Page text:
Importantly for many employers, work performed outside the United States is not counted in determining whether the employer has fifty or more full-time equivalent employees. If an employee works inside as well as outside the United States, only work performed inside the U.S. is counted. This rule applies regardless of citizenship or residency status.

Finally, note that the look-back rules for determining whether an individual employee is full time do not apply to determining whether employer is large employer within the meaning of the statute. Instead, the statute prescribes that the determination be based strictly upon actual hours of service of employees (as defined using the common-law standard) in the previous calendar year.

C. Determining whether an employee is full-time:

The proposed regulations incorporate the look-back and stability measurement period scheme for determining whether variable-hour employees are full-time, as set forth in previous guidance (IRS Notice 2012-58). The safe-harbor rules apply where, in part, it is not clear whether a new employee is “reasonably expected” to work full-time as of the time of hire. The preamble to the proposed regulations notes that the agencies received suggestions for rules to determine whether an employee is “reasonably expected” to work full-time at the time of hire. Factors suggested include whether the new employee is replacing a full-time employee and whether the employee is working in the same job or job category as other employees who are full-time. Neither suggestion was adopted however; rather, the preamble to the proposed regulations notes that the agencies are continuing to consider this issue and welcome additional comments.

Other notable rules applying to a worker’s full-time status as set forth in the proposed regulations include the following:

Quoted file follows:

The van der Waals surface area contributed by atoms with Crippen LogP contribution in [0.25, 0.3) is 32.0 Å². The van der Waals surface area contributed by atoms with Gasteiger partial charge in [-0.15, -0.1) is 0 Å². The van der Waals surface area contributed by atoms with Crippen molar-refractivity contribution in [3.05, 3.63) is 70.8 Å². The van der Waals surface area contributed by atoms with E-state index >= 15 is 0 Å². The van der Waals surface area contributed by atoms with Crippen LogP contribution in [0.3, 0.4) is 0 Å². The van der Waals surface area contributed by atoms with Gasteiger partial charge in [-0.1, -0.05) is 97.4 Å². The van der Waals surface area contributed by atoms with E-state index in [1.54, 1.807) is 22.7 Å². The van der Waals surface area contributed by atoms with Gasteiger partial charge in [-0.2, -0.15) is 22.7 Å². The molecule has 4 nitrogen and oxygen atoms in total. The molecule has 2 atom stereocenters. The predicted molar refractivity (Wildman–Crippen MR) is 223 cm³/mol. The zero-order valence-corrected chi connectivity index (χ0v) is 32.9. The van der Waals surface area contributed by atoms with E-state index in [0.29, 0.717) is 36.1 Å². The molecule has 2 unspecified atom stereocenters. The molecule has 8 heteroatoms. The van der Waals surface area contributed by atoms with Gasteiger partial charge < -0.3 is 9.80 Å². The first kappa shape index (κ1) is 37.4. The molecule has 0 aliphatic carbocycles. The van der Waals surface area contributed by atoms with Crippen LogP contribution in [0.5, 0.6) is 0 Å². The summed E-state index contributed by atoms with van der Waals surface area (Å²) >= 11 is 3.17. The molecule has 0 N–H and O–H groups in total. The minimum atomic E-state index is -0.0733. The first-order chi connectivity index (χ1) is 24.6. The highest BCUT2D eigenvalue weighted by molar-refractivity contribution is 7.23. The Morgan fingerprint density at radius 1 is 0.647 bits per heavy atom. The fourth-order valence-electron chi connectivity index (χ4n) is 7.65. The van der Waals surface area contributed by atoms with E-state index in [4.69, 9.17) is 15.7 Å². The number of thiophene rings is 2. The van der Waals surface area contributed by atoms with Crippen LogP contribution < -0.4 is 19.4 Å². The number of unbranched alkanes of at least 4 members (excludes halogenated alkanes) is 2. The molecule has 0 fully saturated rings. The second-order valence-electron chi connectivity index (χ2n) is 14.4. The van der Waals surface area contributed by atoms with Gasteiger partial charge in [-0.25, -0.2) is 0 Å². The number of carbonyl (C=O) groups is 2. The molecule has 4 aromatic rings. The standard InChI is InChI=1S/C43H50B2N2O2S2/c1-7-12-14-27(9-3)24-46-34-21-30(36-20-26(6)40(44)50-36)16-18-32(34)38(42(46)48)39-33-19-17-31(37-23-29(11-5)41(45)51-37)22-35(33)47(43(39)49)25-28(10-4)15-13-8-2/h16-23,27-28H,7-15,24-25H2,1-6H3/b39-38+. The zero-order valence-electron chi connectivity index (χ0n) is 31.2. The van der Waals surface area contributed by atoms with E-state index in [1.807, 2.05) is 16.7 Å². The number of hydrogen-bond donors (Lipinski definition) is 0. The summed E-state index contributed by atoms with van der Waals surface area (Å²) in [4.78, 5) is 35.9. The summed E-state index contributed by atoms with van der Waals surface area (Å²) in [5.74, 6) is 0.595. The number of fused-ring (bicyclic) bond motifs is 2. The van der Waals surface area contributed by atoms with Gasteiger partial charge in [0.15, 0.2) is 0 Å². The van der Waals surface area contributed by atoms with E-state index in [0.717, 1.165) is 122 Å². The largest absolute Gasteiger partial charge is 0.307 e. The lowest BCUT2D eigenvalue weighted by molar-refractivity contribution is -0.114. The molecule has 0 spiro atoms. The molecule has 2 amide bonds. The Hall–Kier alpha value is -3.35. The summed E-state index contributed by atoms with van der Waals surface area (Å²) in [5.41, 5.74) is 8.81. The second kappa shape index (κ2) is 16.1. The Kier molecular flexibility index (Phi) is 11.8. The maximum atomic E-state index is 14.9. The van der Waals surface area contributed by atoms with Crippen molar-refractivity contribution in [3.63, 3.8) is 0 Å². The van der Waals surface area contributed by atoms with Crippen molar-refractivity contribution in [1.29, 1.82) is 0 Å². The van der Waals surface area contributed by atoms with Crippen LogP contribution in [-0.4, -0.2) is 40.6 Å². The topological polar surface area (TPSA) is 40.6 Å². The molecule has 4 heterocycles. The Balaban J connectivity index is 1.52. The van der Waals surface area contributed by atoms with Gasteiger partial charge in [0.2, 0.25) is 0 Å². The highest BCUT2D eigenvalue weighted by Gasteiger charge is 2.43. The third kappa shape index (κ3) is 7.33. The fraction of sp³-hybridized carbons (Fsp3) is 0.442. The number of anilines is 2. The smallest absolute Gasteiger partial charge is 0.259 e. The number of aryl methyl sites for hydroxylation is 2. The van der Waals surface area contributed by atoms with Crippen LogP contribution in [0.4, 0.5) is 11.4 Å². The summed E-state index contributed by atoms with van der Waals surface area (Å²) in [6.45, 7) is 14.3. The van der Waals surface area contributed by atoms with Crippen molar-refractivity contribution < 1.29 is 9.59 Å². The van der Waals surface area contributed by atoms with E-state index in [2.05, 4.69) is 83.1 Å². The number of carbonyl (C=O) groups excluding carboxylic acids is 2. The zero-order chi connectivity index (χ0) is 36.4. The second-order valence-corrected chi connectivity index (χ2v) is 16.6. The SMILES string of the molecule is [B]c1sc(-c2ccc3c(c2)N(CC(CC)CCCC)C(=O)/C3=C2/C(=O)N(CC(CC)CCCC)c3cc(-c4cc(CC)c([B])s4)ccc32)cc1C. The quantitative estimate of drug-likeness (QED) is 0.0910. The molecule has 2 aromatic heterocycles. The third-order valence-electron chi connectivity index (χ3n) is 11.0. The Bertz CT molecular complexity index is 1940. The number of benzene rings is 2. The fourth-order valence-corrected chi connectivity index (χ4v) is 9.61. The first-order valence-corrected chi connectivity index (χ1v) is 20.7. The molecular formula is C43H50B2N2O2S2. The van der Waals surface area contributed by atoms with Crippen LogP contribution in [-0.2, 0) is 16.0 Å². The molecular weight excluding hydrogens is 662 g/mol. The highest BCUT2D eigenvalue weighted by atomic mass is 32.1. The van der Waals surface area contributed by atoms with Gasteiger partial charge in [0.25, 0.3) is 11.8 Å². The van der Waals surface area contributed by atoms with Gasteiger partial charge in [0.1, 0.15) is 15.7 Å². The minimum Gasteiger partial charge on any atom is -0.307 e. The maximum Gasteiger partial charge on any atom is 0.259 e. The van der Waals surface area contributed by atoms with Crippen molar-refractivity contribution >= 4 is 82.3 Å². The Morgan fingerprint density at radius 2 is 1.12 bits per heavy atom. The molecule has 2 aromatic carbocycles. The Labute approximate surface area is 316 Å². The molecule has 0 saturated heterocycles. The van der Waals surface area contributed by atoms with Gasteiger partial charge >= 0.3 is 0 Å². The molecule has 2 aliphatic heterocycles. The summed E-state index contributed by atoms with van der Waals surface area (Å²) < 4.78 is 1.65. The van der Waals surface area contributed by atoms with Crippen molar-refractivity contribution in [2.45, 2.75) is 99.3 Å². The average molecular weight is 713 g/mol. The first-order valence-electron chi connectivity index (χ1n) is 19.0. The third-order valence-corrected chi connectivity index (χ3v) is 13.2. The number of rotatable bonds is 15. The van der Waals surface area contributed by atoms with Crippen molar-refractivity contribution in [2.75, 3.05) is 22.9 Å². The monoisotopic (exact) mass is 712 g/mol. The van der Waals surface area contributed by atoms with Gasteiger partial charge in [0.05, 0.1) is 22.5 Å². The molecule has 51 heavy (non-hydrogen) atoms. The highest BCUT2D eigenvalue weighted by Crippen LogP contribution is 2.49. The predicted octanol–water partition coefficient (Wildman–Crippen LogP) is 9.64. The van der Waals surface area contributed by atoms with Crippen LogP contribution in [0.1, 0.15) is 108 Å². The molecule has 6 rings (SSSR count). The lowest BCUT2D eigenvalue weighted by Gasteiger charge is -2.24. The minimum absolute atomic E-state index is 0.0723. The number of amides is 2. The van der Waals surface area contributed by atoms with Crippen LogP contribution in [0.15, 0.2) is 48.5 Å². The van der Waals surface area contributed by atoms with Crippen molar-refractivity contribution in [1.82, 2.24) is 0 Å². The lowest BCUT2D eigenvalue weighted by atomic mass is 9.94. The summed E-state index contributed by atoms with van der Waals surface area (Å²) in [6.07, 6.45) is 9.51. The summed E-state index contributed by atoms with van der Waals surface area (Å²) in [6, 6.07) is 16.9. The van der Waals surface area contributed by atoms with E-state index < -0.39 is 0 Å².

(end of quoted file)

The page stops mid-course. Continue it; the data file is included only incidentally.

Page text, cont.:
“Hours of service”: The proposed regulations use the term hours of “service” instead of hours “worked” to determine an employee’s hours. Thus, employers must count any hours when employees were paid or were entitled to be paid (e.g., vacation hours or jury duty hours), not just hours when the employee actually worked, when determining whether the employee is full-time.

Seasonal employees: The proposed regulations make a distinction between “seasonal workers” for the purposes of determining whether an employer is a large employer (with seasonal workers who work fewer than 120 days being excluded from the calculation of number of workers) and “seasonal employees,” who do not have to be offered health insurance even if they are full time. PPACA defines a “seasonal worker” as to the 50-employee threshold with reference to Department of Labor agricultural regulations and retail workers, but does not define “seasonal employee.” The proposed regulations reserve the definition of a “seasonal employee,” and permit employers to use a reasonable, good faith interpretation of that term through 2014. It appears that employees could work more than 120 days and still qualify as “seasonal employees,” rather than full-time employees.

New short-term employees: Where an employee does not meet the definition of seasonal, the regulations do not provide any relief for full-time employees hired into short-term positions. The regulations note that if the employee is employed for fewer than three months, there is no penalty. But where an employee is employed for more than three months, there may be the obligation to offer coverage. The agencies invited additional comments on how to clarify the status of short-term employees.

Temporary agencies: The proposed regulations recognize the logistical challenges in determining whether employees of temporary agencies are full-time employees or reasonably expected to work full time. The regulations declined to create a broad exemption for employees employed by temporary agencies. However, the agencies invited comments on rules and methods for determining full-time status that would also guard against abuse.

Education: There are special rules for educational organizations, which operate on a schedule different than a typical calendar-year schedule. The proposed regulations invite comments on whether similar rules should apply to all employers, not just educational employers. The proposed regulations specifically note that it is not a reasonable good-faith interpretation of “seasonal” to classify educational workers who work during the academic year as “seasonal.”

Unpaid leave: Employees who are on “special unpaid leave” during a measurement period, defined as job-protected FMLA, USERRA, or jury duty leave, cannot be penalized. Employers must either disregard the protected leave time in calculating the average hours worked or must credit the employee with hours during the leave period equivalent to the average hours worked during the remainder of the measurement period.